China’s economy dragged into historic slump due to coronavirus

GDP declined more than analysts expected as retail sales slumped in March, but factory activity signals recovery.

Coronavirus Suifenhe
Although China has managed to get large parts of its economy up and running from a standstill in February, the effects of the coronavirus on global demand could hurt its recovery [File: Huizhong Wu/Reuters]

China‘s economy shrank for the first time since at least 1992 in the first quarter, as the coronavirus outbreak paralysed production and spending, raising pressure on authorities to do more to stop mounting job losses.

Gross domestic product (GDP) fell 6.8 percent in January-March year-on-year, official data showed on Friday, larger than the 6.5-percent decline forecast by analysts in a Reuters news agency poll and reversing a 6 percent expansion in the fourth quarter of last year.

The contraction is also the first in the world’s second-largest economy since at least 1992 when official quarterly GDP records started.

On a quarter-on-quarter basis, GDP fell 9.8 percent in the first three months of the year, the National Bureau of Statistics said, just off expectations for a 9.9 percent contraction and compared with 1.5 percent growth in the previous quarter.

While China has managed to get large parts of its economy up and running from a standstill in February, analysts say policymakers face an uphill battle to revive growth as the coronavirus pandemic ravages global demand.

“The March data add to broader signs that China’s economy is past the worst. But the recovery will probably continue to underwhelm,” said Julian Evans-Pritchard, senior China economist at Capital Economics in a note to clients seen by Al Jazeera.

“One problem is that domestic demand is being held back by labour market strains: the unemployment rate remained elevated in March, and per capita incomes declined outright in Q1,” he said.

China‘s urban jobless rate was at 5.9 percent in March, down from 6.2 percent in February.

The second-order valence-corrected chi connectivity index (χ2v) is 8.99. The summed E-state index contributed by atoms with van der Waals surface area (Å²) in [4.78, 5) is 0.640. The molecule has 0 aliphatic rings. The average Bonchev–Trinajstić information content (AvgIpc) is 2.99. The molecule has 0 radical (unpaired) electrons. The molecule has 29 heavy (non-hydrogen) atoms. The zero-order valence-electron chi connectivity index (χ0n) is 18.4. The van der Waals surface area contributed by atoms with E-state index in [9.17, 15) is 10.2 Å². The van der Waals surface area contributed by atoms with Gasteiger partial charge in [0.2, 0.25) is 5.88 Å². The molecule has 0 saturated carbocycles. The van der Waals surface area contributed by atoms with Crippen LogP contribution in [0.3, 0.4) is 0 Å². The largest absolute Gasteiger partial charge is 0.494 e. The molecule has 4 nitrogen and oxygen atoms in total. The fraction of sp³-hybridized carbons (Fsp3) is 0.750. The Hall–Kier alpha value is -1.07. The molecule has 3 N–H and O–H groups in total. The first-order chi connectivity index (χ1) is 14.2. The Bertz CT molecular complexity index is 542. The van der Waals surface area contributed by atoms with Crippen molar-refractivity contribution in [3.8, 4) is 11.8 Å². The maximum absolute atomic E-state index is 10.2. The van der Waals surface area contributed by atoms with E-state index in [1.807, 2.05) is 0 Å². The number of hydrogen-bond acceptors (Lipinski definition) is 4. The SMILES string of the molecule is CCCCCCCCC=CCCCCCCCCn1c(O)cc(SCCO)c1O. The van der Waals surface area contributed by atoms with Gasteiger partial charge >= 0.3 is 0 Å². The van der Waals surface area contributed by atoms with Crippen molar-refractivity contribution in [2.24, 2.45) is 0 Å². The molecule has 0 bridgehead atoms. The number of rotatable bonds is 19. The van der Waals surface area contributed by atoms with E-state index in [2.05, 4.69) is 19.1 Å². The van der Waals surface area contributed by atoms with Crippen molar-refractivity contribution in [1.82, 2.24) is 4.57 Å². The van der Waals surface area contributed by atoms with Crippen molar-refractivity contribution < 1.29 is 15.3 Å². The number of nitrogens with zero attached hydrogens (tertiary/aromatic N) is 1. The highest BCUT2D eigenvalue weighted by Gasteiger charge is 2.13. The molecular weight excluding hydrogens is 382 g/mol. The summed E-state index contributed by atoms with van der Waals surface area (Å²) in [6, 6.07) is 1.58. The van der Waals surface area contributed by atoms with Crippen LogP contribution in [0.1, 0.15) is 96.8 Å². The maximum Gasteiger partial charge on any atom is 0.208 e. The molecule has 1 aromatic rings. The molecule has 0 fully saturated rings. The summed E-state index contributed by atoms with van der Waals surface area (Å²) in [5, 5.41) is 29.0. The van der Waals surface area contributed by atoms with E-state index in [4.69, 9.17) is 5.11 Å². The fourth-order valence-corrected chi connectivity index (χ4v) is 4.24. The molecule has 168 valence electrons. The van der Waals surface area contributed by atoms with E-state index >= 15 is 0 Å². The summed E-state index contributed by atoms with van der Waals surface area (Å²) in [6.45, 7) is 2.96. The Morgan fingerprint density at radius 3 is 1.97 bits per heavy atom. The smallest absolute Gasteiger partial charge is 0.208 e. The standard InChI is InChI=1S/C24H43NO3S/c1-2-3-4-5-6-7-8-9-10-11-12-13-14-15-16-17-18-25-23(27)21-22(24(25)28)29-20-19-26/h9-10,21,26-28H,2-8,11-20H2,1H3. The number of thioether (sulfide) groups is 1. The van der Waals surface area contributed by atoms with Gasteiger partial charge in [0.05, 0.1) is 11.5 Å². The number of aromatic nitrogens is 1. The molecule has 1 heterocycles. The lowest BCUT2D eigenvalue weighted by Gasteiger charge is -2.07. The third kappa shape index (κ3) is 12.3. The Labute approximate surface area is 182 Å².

The high level of unemployment is likely to have a continued effect on private spending and investment, Pauline Loong, managing director of research consultancy Asia-Analytica told Al Jazeera.

“As long as people feel that this virus is going to continue or that hasn’t been contained, there is very little in the way of stimulus that the government can do. People are not investing, (not) because they don’t have money but because they don’t have confidence,” she said.

Data released on Friday also showed that China’s retail sales fell by 15.8 percent in March, worse than an expected 10 percent decline according to a Reuters poll. Although strict travel restrictions were relaxed, consumers continued to shun crowded spaces and practised social distancing.

However, industrial output was down by a less-than-expected 1.1 percent in March from a year earlier, signalling that factory activity was restarting faster than initially expected.

“The lights are turning back on, people are working … so end consumption will recover,” Stephen Innes, Asia Pacific market strategist at AxiCorp told Al Jazeera.

Fixed-asset investment shrank 16.1 percent in January-March, giving markets reason to anticipate more fiscal and monetary support from policymakers, Innes added.

As such, stock markets in China climbed despite the dismal GDP data. The Shanghai Composite Index gained 0.89 percent on Friday morning while the blue-chip benchmark CSI 300 rose 1.23 percent.

The pandemic has infected more than two million people globally and killed more than 130,000. China, where the virus first emerged, has reported more than 3,000 deaths although new infections have dropped significantly from their peak.

Still, officials are worried about a possible second wave of infections and analysts warn it could take months before the economy recovers to normal levels.

Analysts expect nearly 30 million job losses this year due to stuttering work resumptions and plunging global demand, outpacing the 20-plus million layoffs during the 2008-09 financial crisis.

Beijing has pledged to take more steps to combat the effect of the pandemic, as mounting job losses threaten social stability.

The central bank has already loosened monetary policy to help free up the flow of credit to the economy, but its easing so far has been more measured than during the global financial crisis.

The government will also lean on fiscal stimulus to spur infrastructure investment and consumption, which could push the 2020 budget deficit to a record high.

For 2020, China‘s economic growth is set to stumble to its slowest annual pace in nearly half a century, a Reuters poll showed this week.

The property market, a key growth driver, was another sector affected by the pandemic as property sales by floor area fell 26.3 percent from a year earlier in the first three months of 2020, according to official data.

Source: Al Jazeera, News Agencies